Fig. 1
figure 1

Colombian localities included in the study. Black dots indicate larval habitats sampled in the three states, shown in grey in the left panel. These states are shown in black in the map of Colombia on the upper right panel, and Colombia’s location is shown in black in the South America map on the lower right panel

The localities selected in Córdoba are in an area with northern latitudes between 07°53′53″ and 08°15′41″, and western longitudes between 75°25′30″ and 76°08′49″. Most of the localities are hilly. The annual average rainfall is between 1525 and 2333 mm and the annual average temperature between 26.4 and 28 °C depending on the altitude. The most important economic activities are based on livestock, agriculture (mainly maize, cassava, sorghum, rice, banana crops), forestry, and mining of gold and silver [27]. The localities selected in Nariño and Valle del Cauca are located in an area with northern latitudes between 01°47′55″ and 03°53′36″ and western longitudes between 77°04′11″ and 78°48′56″. Most of the localities are flat to slightly undulating. The annual average rainfall is between 2,191 and 6,980 mm and the annual average temperature between 25.8 and 27 °C. The most important economic activities are based on fishing, with some mining and agriculture (mainly banana, blackberry, cocoa, other local fruits) [27].

Larval habitat characterization

Larval specimen collections were carried out in each of the 70 localities with data collection between May 2011 and November 2012. Each locality was visited for 1 week each during which all potential larval habitats present within a 1-km radius of the houses were sampled once for anopheline larvae between the hours of 08:00 and 12:00. The larval habitats were characterized and classified according to their distance to the nearest house, stability (temporary or permanent habitats), presence of vegetation, water flow (stagnant water or with movement), water clarity (clear or turbid), use (drainage, swimming pool, animal, domestic, none) and type defined as excavation site (a hole made by removing material), fishpond (pond or artificial lake used for fish farming), lagoon (a body of fresh water of considerable size, surrounded by land), stream (a body of water flowing in a channel, as a brook), puddle (a small pool of water, as of rainwater on the ground), ditch (a long, narrow channel dug in the ground, such as for drainage or irrigation, trench), bromeliad (epiphytic tropical American plants, having long, stiff leaves and showy flowers) or other.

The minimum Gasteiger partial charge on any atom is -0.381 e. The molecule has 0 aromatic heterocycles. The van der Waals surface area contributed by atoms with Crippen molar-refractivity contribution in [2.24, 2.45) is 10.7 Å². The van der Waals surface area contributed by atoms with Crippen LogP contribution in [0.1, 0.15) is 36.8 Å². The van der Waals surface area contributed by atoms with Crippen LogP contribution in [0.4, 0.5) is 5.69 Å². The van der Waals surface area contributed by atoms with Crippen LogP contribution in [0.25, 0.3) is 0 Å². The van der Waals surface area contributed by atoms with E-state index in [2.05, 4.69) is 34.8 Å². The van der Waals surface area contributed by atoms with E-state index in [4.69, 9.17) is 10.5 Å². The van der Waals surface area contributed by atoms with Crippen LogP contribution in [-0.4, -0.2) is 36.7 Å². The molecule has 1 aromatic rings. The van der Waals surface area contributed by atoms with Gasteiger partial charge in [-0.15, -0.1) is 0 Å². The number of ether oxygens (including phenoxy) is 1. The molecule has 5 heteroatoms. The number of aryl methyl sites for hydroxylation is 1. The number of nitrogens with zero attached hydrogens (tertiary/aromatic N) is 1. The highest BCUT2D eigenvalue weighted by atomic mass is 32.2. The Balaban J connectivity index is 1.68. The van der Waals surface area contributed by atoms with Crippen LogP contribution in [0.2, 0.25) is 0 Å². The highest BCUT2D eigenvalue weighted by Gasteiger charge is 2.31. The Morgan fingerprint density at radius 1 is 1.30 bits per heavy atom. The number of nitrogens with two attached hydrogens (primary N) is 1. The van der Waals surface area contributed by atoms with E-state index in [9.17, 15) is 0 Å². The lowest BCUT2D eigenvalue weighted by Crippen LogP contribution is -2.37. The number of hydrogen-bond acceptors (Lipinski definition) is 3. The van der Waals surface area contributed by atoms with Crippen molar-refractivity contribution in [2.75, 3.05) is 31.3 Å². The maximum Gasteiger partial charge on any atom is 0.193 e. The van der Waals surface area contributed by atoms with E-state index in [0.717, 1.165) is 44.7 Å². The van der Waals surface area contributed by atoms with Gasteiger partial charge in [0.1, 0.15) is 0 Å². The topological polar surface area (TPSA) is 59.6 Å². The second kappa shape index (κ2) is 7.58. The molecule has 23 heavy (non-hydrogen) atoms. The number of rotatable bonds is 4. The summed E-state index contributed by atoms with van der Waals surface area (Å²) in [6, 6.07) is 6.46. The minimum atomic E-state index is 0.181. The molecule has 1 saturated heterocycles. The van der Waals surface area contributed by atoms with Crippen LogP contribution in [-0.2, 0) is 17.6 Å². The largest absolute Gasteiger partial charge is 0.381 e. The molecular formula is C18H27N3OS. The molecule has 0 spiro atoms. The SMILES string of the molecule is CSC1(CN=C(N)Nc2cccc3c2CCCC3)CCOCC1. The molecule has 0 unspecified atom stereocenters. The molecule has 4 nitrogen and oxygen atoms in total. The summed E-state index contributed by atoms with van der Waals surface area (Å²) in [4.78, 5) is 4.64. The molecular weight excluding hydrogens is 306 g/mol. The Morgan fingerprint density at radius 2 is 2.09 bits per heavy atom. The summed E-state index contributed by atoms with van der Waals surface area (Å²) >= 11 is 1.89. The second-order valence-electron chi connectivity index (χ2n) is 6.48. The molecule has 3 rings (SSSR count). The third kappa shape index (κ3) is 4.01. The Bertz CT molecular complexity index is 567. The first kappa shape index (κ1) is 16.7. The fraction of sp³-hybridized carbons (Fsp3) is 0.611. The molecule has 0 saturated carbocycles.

Larval sampling

In each potential habitat larval sampling was done using the standard dipping method with a 400-ml ladle with ten samples per sq m [28]. Collected larvae were maintained for linked rearing and the larval and pupal skins kept for taxonomic determination [29]. A portion of the late instars were immediately preserved in 70 % ethanol and taken to the Medical Entomology Laboratory of the Instituto Nacional de Salud of Colombia in Bogota. Species of mosquito larvae were determined using the most recent Colombian morphological Anopheles key [30].

Data analysis

In order to analyse the stability of the different types of positive larval habitats for Anopheles larvae by state, contrast homogeneity was performed on qualitative variables using RWizard 1.0 (R 3.1.2, The R Project for Statistical Computing). A multiple correspondence analysis (MCA) was used (using R software version 3.2.0, packages ade4 and FactoMineR) to describe the main characteristics associated with each Anopheles species larval habitats. The categorical variables included were: stability, type, presence of vegetation, water flow, clarity of water, and use. The Fager’s affinity index (IFM) [31] was calculated to determine the association between the different anopheline species occurring in the same breeding site according to the following expression: IFM: J/√NANB − 1/2√NB, where J is the number of co-occurrences, NA is the total number of occurrences of species A alone, NB is the total number of occurrences of species B alone and species are chosen such that NA ≤ NB. The resulting value provides a quantitative measure of species association. A value ≥0.5 is indicative of affinity. To analyse the interactions between Anopheles species and larval habitats, networks of interaction were constructed using the R statistical software (R Development Core Team 2007). In this model, the abundance and diversity of species by larval habitat were evaluated. Shannon’s diversity index (H′) was used to characterize species diversity in each state to show the abundance and evenness of the species present in the different larval habitats according to the following expression: H′: Σ((Pi) × Ln(Pi)), where Pi is number of individuals of species/total number of samples [32]. Analysis of variance (ANOVA) was used to evaluated the distance between the inspected and positive sites and the nearest houses for each area of study.


A total of 1,116 potential larval habitats were inspected in the three states, 17.5 % (195) of which were found positive for different Anopheles species. The state with the highest number of potential larval habitat sites inspected was Valle del Cauca (700), followed by Nariño (242) and then Córdoba (174). Cordoba was the state with the highest proportion of positive larval habitats (37.4 %) (Table 1).